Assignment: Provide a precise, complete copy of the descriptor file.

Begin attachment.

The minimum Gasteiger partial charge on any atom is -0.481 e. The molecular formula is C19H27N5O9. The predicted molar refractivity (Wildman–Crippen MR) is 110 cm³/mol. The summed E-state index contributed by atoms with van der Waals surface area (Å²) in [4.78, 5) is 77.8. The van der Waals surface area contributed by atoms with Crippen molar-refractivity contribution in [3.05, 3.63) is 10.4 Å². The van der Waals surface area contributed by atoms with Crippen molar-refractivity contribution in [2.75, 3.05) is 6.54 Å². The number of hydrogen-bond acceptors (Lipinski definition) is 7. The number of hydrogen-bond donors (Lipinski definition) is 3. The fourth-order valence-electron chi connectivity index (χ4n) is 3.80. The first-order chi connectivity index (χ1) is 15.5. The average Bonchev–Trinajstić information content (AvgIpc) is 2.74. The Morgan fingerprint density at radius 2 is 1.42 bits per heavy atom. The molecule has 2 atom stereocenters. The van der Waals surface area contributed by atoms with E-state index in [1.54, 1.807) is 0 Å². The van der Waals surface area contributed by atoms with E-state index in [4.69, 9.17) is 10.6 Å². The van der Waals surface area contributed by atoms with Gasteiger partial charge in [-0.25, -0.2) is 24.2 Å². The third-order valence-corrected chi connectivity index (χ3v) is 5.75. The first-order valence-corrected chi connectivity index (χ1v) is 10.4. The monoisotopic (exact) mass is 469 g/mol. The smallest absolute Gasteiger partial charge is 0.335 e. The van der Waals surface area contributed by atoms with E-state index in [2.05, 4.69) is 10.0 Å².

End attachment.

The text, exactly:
The minimum Gasteiger partial charge on any atom is -0.481 e. The molecular formula is C19H27N5O9. The predicted molar refractivity (Wildman–Crippen MR) is 110 cm³/mol. The summed E-state index contributed by atoms with van der Waals surface area (Å²) in [4.78, 5) is 77.8. The van der Waals surface area contributed by atoms with Crippen molar-refractivity contribution in [3.05, 3.63) is 10.4 Å². The van der Waals surface area contributed by atoms with Crippen molar-refractivity contribution in [2.75, 3.05) is 6.54 Å². The number of hydrogen-bond acceptors (Lipinski definition) is 7. The number of hydrogen-bond donors (Lipinski definition) is 3. The fourth-order valence-electron chi connectivity index (χ4n) is 3.80. The first-order chi connectivity index (χ1) is 15.5. The average Bonchev–Trinajstić information content (AvgIpc) is 2.74. The Morgan fingerprint density at radius 2 is 1.42 bits per heavy atom. The molecule has 2 atom stereocenters. The van der Waals surface area contributed by atoms with E-state index in [1.54, 1.807) is 0 Å². The van der Waals surface area contributed by atoms with E-state index in [4.69, 9.17) is 10.6 Å². The van der Waals surface area contributed by atoms with Gasteiger partial charge in [-0.25, -0.2) is 24.2 Å². The third-order valence-corrected chi connectivity index (χ3v) is 5.75. The first-order valence-corrected chi connectivity index (χ1v) is 10.4. The monoisotopic (exact) mass is 469 g/mol. The smallest absolute Gasteiger partial charge is 0.335 e. The van der Waals surface area contributed by atoms with E-state index in [2.05, 4.69) is 10.0 Å².